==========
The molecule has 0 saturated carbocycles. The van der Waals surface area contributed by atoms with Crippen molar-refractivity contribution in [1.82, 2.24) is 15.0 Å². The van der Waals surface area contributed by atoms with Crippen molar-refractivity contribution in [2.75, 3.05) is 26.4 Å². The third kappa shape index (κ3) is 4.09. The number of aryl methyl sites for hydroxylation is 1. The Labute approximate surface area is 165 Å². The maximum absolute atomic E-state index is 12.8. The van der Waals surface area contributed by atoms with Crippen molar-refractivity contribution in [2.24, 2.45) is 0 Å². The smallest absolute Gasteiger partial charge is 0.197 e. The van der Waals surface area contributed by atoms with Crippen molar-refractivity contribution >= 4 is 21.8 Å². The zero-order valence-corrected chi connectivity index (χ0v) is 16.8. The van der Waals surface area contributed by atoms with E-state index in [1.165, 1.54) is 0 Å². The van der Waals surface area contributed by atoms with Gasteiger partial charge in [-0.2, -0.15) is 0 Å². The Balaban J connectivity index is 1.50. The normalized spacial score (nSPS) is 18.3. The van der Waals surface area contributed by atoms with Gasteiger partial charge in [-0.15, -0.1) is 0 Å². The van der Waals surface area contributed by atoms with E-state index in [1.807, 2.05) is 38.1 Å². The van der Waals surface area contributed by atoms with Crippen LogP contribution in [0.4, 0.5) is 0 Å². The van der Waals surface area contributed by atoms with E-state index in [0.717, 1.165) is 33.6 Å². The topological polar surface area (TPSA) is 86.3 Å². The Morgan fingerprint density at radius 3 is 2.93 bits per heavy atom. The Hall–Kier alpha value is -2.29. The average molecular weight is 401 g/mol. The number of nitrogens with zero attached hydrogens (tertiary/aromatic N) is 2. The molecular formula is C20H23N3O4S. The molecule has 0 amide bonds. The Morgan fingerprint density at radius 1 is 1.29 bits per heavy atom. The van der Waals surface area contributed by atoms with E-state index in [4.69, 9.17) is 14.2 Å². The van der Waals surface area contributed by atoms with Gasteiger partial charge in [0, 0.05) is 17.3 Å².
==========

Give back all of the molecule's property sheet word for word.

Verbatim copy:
The molecule has 0 saturated carbocycles. The van der Waals surface area contributed by atoms with Crippen molar-refractivity contribution in [1.82, 2.24) is 15.0 Å². The van der Waals surface area contributed by atoms with Crippen molar-refractivity contribution in [2.75, 3.05) is 26.4 Å². The third kappa shape index (κ3) is 4.09. The number of aryl methyl sites for hydroxylation is 1. The Labute approximate surface area is 165 Å². The maximum absolute atomic E-state index is 12.8. The van der Waals surface area contributed by atoms with Crippen molar-refractivity contribution in [2.24, 2.45) is 0 Å². The smallest absolute Gasteiger partial charge is 0.197 e. The van der Waals surface area contributed by atoms with Crippen molar-refractivity contribution >= 4 is 21.8 Å². The zero-order valence-corrected chi connectivity index (χ0v) is 16.8. The van der Waals surface area contributed by atoms with E-state index in [1.165, 1.54) is 0 Å². The van der Waals surface area contributed by atoms with Gasteiger partial charge in [-0.2, -0.15) is 0 Å². The Balaban J connectivity index is 1.50. The normalized spacial score (nSPS) is 18.3. The van der Waals surface area contributed by atoms with Gasteiger partial charge in [-0.15, -0.1) is 0 Å². The van der Waals surface area contributed by atoms with E-state index in [1.807, 2.05) is 38.1 Å². The van der Waals surface area contributed by atoms with Crippen LogP contribution in [0.4, 0.5) is 0 Å². The van der Waals surface area contributed by atoms with E-state index in [0.717, 1.165) is 33.6 Å². The topological polar surface area (TPSA) is 86.3 Å². The Morgan fingerprint density at radius 3 is 2.93 bits per heavy atom. The Hall–Kier alpha value is -2.29. The average molecular weight is 401 g/mol. The number of nitrogens with zero attached hydrogens (tertiary/aromatic N) is 2. The molecular formula is C20H23N3O4S. The molecule has 0 amide bonds. The Morgan fingerprint density at radius 1 is 1.29 bits per heavy atom. The van der Waals surface area contributed by atoms with E-state index in [4.69, 9.17) is 14.2 Å². The van der Waals surface area contributed by atoms with Gasteiger partial charge in [0, 0.05) is 17.3 Å².